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First Home Owners – Current Facts

first home owners grant

The First Home Owners Grant

The First Home Owners Grant (FHOG) scheme was introduced to assist first home buyers to get into the property market and provide relief from the impact of stamp duty and the Goods and Services Tax (GST). Though it is available to first home buyers across the country, each State administers its own version of the scheme, and the terms and conditions vary slightly from State to State.'

Originally, the First Home Owners' scheme was open to all first home buyers, whether they were purchasing a new or existing property, or building a new home. But this is no longer the case. Current regulations exclude the purchase of established homes.

For the purposes of the scheme, a ‘new’ home is defined as one which has not been previously occupied or sold as a residential dwelling. It can also include owner-built homes, substantially renovated homes, as well as those built to replace a home that has been demolished.[1]

The amount of money available to first home owners varies depending on the State and the date of the contract of sale. The First Home Owners Grant is payable either on settlement of the contract of sale, or at the drawdown of the first progress payment on a house under construction.

Eligibility

Before applying, there are many criteria that must be met, and applicants must meet ALL the criteria to be eligible. Again, these may differ slightly from State to State, but basically the following conditions apply in all States and Territories[2]:

  • All applicants must not have previously received a First Home Owners Grant.
  • At least one applicant must be an Australian citizen or permanent resident.
  • All applicants must be ‘natural’ people – i.e. not a company or trust.
  • All applicants must be over 18 years of age. In the Northern Territory, at least one applicant must meet this condition.
  • All applicants (and their partners, married or de facto) must not have previously owned a residential property in any State or Territory of Australia before July 1, 2000.
  • All applicants (and their partners, married or de facto) must not have previously owned a residential property and occupied that property for a continuous period of at least six months.
  • At least one of the applicants must occupy the home as their principal place of residence for a continuous period of six months, commencing within 12 months from the date the title is registered in their name. In South Australia and Tasmania, all applicants must occupy the property. Defence Force Personnel may be exempted from this requirement under certain conditions in some States.
  • All applicants must have entered into a contract to purchase a new home or signed a contract to build a home on or after January 1, 2016. Owner builders must have laid foundations on or after this date.
  • The total value of the property must not exceed $750,000. In South Australia, the value must not exceed $575,000. In Queensland, this limit is extended to $1million if the property is located north of 26°S parallel of latitude. In Tasmania and the Northern Territory, there is no limit.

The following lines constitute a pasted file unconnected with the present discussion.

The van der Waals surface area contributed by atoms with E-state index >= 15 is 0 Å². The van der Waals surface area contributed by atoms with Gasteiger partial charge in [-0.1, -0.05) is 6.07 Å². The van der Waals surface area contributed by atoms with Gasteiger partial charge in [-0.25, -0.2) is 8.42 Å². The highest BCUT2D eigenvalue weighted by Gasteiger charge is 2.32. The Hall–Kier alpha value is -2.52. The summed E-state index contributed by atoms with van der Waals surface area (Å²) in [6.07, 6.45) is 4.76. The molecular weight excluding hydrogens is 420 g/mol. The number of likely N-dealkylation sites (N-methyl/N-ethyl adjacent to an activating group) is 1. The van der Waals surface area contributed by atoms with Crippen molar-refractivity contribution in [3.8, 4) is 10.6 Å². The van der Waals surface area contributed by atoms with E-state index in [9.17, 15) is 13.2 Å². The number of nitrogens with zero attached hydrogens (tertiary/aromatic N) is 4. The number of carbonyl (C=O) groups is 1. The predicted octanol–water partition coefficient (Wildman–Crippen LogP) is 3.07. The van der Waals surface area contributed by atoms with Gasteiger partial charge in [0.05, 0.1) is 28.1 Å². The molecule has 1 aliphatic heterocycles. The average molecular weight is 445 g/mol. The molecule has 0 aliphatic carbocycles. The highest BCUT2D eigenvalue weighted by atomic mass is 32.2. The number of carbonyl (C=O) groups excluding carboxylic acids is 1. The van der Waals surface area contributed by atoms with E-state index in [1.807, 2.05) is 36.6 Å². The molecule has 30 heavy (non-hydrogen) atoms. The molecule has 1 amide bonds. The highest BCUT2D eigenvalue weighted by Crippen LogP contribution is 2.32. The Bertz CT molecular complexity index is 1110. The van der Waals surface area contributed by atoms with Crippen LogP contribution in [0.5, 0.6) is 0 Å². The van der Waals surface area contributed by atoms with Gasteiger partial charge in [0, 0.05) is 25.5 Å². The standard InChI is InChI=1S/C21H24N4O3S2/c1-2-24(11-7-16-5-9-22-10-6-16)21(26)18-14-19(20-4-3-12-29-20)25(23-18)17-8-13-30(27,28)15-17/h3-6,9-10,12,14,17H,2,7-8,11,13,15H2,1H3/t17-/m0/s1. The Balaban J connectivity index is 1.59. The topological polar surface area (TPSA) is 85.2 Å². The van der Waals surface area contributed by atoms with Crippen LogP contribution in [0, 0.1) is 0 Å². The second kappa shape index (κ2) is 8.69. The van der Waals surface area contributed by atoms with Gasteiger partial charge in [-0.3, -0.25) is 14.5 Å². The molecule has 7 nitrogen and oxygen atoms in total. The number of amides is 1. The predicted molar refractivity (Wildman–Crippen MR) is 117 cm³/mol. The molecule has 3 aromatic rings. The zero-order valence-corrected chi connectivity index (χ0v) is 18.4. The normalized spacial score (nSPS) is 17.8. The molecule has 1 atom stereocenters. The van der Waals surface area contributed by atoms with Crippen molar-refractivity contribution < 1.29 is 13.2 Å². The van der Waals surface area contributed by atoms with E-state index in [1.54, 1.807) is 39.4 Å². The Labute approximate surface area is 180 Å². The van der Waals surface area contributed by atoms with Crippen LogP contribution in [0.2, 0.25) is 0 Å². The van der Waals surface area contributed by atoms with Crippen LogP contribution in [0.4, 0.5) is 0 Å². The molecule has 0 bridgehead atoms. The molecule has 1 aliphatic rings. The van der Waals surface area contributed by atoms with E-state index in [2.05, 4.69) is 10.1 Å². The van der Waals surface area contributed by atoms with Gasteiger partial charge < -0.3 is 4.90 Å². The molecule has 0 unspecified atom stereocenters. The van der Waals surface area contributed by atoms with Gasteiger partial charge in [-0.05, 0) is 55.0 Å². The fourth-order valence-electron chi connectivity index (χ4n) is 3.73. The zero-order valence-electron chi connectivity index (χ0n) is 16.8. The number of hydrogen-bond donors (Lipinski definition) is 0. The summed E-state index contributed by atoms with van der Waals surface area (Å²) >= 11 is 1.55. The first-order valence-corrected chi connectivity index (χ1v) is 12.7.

[1] https://www.revenue.nsw.gov.au/grants/fhog

[2] https://www.firsthome.gov.au/


How Much is the First Home Owners’ Grant?

The amount of the First Home Owners Grant also depends on the State in which the property is purchased. As of July 1, 2017, the figures below apply:

ACT                            $ 7,000

NSW                         $10,000

VIC                             $10,000 metro or $20,000 regional

QLD                           $15,000

SA                               $15,000

WA                            $10,000

TAS                            $20,000 until July 1, 2018, then $10,000

NT                              $26,000

Saving for a Deposit

As well as the above grants, in the Federal Budget of May 2017, the Government also announced changes to the rules regarding superannuation, which will also be of benefit to first home buyers.

From July 1, 2017, people trying to save up a deposit for their first home will be eligible to salary sacrifice up to $30,000 of their pre-tax income, over and above the compulsory contribution, into an approved superannuation fund. That equates to $15,000 a year for two years, taxed at only 15% when deposited to a super fund. Compared to the normal marginal tax rate, this is a huge incentive to save. The money thus deposited will be available for withdrawal from the super fund after July 1, 2018, and must be used towards the purchase of a first home.

Recent Stamp Duty Changes

Both Victoria and New South Wales have recently announced the abolition of stamp duty for first home buyers who meet certain price cap conditions, and concessions on amounts over the cap. Unlike the FHOG, these changes also apply to first home buyers who purchase an established dwelling. The other States have concessions or deferrals of duty which can be applied to first home purchases. Added to the FHOG, the savings are significant.

More Information

The latest information on eligibility, current terms and conditions and application forms for the FHOG in each State is available on the following website - https://www.firsthome.gov.au/ and we recommend that you consult your lender or conveyancer for information specific to your own situation. The next step to make building your new home a simple and stress free experience is in the Building Home Masterclass Series at Build In Oz.





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